My children, o my loves!”
But they did not hear.
Max sets out in his catamaran to bring this virtue to an end.
He’s owned his crime but he can’t make it right.
His crime is a poison.
It is two minutes after midnight on June 3, 2004.
A piece of stone has stuck itself through Minister Jof’s eye.
He is shivering.
He is sweating.
He does not know whether to try to attract the attention of a nurse or orderly or paramedic or surgeon. He wants to, but a sense of foreboding fills him. It occurs to him that the combination in one discipline of medicine and moral governance threatens the integrity of them both.
He is terrified but he is not in as much pain as he would have expected.
Perhaps that is the shock. Perhaps it is the peculiarly airy composition of the stone. He does not know.
He arches his back in a great shudder and goes still.
It is the Latter Days of the Law.
The Buddha’s answer is fading.
It cannot stop the suffering of the world.
It is three hours after midnight on June 3, 2004.
A confusion of stickbugs swarms down.
They stand at the edge of the path.
They are tall. They are thin. They are horrible, marvelous, and strange.
They look down over the edge at where the girl has fallen.
They are not even paying attention to Dr. Sarous. They would let him pass in peace; save for momentum, which is not so kind.
“Hey,” says Dr. Sarous.
He is slipping.
There is a confusion of stickbugs and he is slipping.
“Hey,” he says.
Then he is grasping the general of the stickbugs in what would be the most marvelous act of courage if it were intentional; he is grasping the general, and he is swinging him out over the edge, and they fall.
The knife of the legend of Mr. Kong
Reflects his answer:
“We must try to be good.”
June, Thursday 3, 2004 – Cronos: The earth took Cronos away from his brothers and his sisters to a secret place.
There the rock swelled with the fire of the sky and birthed grey flint in the shape of a sickle, and the sickle’s head spanned the space between two mountains, and it whispered, “I will cut. Take me to your hand and I will cut. Take me to your hand, o my love.”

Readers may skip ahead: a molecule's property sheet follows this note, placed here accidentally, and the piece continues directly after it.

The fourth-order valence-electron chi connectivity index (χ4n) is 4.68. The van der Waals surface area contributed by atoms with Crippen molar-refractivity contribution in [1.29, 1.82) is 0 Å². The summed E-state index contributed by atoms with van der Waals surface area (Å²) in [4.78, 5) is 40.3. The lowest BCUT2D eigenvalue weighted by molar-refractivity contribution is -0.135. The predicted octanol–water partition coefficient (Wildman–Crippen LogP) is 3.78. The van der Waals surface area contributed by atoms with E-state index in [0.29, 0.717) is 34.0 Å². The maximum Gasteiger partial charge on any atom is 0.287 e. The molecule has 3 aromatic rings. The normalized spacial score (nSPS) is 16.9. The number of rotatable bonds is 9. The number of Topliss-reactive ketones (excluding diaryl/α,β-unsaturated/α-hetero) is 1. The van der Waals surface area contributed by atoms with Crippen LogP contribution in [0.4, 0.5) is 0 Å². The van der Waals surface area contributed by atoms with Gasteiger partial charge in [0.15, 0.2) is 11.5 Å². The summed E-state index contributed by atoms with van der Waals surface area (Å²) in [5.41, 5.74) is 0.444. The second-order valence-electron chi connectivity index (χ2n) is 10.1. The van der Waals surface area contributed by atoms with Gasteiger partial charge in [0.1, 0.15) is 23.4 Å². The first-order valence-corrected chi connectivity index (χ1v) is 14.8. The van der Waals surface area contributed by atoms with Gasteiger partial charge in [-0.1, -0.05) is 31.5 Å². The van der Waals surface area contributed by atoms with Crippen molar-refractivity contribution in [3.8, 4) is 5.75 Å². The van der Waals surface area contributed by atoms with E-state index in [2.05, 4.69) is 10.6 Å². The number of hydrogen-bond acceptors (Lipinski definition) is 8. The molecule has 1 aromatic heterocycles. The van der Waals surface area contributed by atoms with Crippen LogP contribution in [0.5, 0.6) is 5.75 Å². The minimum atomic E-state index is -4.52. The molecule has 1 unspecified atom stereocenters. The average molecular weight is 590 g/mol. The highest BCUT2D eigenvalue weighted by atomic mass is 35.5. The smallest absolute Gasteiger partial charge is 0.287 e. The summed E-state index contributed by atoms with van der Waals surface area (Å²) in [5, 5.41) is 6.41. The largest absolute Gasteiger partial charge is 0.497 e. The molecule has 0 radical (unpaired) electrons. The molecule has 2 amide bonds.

And Cronos stared up at it and said, “So vast.”
“Then be vaster,” said the earth.
So Cronos made himself into a giant and he stood at the boundary of the whole world and the sea and he looked down and he saw that it was good. The surf crashed against his feet and the sky brushed against his shoulders and the great mountain-spanning sickle fit neatly in his hand.
And the sky felt a tickle of foreboding.
“What do you there?” asked the voice. “For I had not thought you capable of planning evil, o my son.”
But Cronos lifted his right foot from the land and stood between the ocean and the sky, his weight outside the boundaries of the world, and he said, “I am not doing anything.”
There are no deeds beyond the boundaries of the world; so this was so.
And Cronos made himself a space between the worlds and crafted himself a guard of horn to be the sickle’s hilt and waited there for the sky to descend upon the earth.
That night the sky sank low upon the world and murmured words of love and fires sparked everywhere across the grass.
And the sickle whispered to Cronos the secret of its magic and Cronos understood.
He stepped into the world and sound.
That even the least of these may know joy: for even the woglies and the siggorts in their Hell, and for all the rest of a bad lot besides: for even the great evils, and the little horrors, and the twisted failed dreamers like Riffle, like Dr. Sarous, like Minister Jof: he stepped into the world.
In Uri’s Kingdom, nothing happened that was not appropriate. This was the law.
Cronos said, “To serve a corrupt regime is not correct.“
And people always fight the things they love.
The Island of the Centipede
And he ripped the sky with the sickle; and the genitals of his father fell into the sea; and from this act, and in due season, rose the anakim, the erinyes, the incandoi, and the melomids.